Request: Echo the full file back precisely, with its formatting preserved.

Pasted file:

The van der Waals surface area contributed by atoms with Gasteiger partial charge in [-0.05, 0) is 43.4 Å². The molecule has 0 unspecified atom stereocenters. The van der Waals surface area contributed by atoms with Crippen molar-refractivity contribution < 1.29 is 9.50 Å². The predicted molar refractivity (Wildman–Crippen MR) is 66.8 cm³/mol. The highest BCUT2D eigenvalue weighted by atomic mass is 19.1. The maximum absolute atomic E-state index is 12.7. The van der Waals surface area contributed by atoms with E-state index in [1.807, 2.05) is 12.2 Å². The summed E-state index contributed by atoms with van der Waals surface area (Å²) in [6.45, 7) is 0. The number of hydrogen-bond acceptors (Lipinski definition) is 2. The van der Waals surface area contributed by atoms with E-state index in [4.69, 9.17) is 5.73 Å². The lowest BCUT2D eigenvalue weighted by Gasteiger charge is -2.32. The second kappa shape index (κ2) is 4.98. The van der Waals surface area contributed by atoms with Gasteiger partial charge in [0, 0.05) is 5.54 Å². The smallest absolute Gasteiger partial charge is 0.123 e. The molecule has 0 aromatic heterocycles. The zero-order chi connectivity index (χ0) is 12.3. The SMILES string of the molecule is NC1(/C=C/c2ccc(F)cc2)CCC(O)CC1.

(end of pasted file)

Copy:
The van der Waals surface area contributed by atoms with Gasteiger partial charge in [-0.05, 0) is 43.4 Å². The molecule has 0 unspecified atom stereocenters. The van der Waals surface area contributed by atoms with Crippen molar-refractivity contribution < 1.29 is 9.50 Å². The predicted molar refractivity (Wildman–Crippen MR) is 66.8 cm³/mol. The highest BCUT2D eigenvalue weighted by atomic mass is 19.1. The maximum absolute atomic E-state index is 12.7. The van der Waals surface area contributed by atoms with E-state index in [1.807, 2.05) is 12.2 Å². The summed E-state index contributed by atoms with van der Waals surface area (Å²) in [6.45, 7) is 0. The number of hydrogen-bond acceptors (Lipinski definition) is 2. The van der Waals surface area contributed by atoms with E-state index in [4.69, 9.17) is 5.73 Å². The lowest BCUT2D eigenvalue weighted by Gasteiger charge is -2.32. The second kappa shape index (κ2) is 4.98. The van der Waals surface area contributed by atoms with Gasteiger partial charge in [0, 0.05) is 5.54 Å². The smallest absolute Gasteiger partial charge is 0.123 e. The molecule has 0 aromatic heterocycles. The zero-order chi connectivity index (χ0) is 12.3. The SMILES string of the molecule is NC1(/C=C/c2ccc(F)cc2)CCC(O)CC1.